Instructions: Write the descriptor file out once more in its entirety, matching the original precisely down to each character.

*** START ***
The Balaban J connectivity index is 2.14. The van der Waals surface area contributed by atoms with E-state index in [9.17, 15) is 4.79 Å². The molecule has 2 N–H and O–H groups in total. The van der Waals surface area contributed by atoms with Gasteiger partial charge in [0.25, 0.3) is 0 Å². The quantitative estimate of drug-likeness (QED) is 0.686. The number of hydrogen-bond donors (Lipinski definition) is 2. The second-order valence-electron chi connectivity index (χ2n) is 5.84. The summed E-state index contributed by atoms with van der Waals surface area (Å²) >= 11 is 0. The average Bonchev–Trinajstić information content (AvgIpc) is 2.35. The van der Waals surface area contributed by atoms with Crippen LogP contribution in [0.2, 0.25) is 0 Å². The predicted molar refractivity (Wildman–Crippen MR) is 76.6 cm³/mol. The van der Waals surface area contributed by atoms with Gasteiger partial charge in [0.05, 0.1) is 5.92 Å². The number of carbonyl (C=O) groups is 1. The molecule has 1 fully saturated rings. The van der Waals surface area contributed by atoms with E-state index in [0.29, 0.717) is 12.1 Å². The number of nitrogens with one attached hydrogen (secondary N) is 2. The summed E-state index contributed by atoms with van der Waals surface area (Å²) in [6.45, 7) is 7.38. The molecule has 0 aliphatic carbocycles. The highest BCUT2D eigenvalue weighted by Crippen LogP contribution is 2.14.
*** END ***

The Balaban J connectivity index is 2.14. The van der Waals surface area contributed by atoms with E-state index in [9.17, 15) is 4.79 Å². The molecule has 2 N–H and O–H groups in total. The van der Waals surface area contributed by atoms with Gasteiger partial charge in [0.25, 0.3) is 0 Å². The quantitative estimate of drug-likeness (QED) is 0.686. The number of hydrogen-bond donors (Lipinski definition) is 2. The second-order valence-electron chi connectivity index (χ2n) is 5.84. The summed E-state index contributed by atoms with van der Waals surface area (Å²) >= 11 is 0. The average Bonchev–Trinajstić information content (AvgIpc) is 2.35. The van der Waals surface area contributed by atoms with Crippen LogP contribution in [0.2, 0.25) is 0 Å². The predicted molar refractivity (Wildman–Crippen MR) is 76.6 cm³/mol. The van der Waals surface area contributed by atoms with Gasteiger partial charge in [0.05, 0.1) is 5.92 Å². The number of carbonyl (C=O) groups is 1. The molecule has 1 fully saturated rings. The van der Waals surface area contributed by atoms with E-state index in [0.29, 0.717) is 12.1 Å². The number of nitrogens with one attached hydrogen (secondary N) is 2. The summed E-state index contributed by atoms with van der Waals surface area (Å²) in [6.45, 7) is 7.38. The molecule has 0 aliphatic carbocycles. The highest BCUT2D eigenvalue weighted by Crippen LogP contribution is 2.14.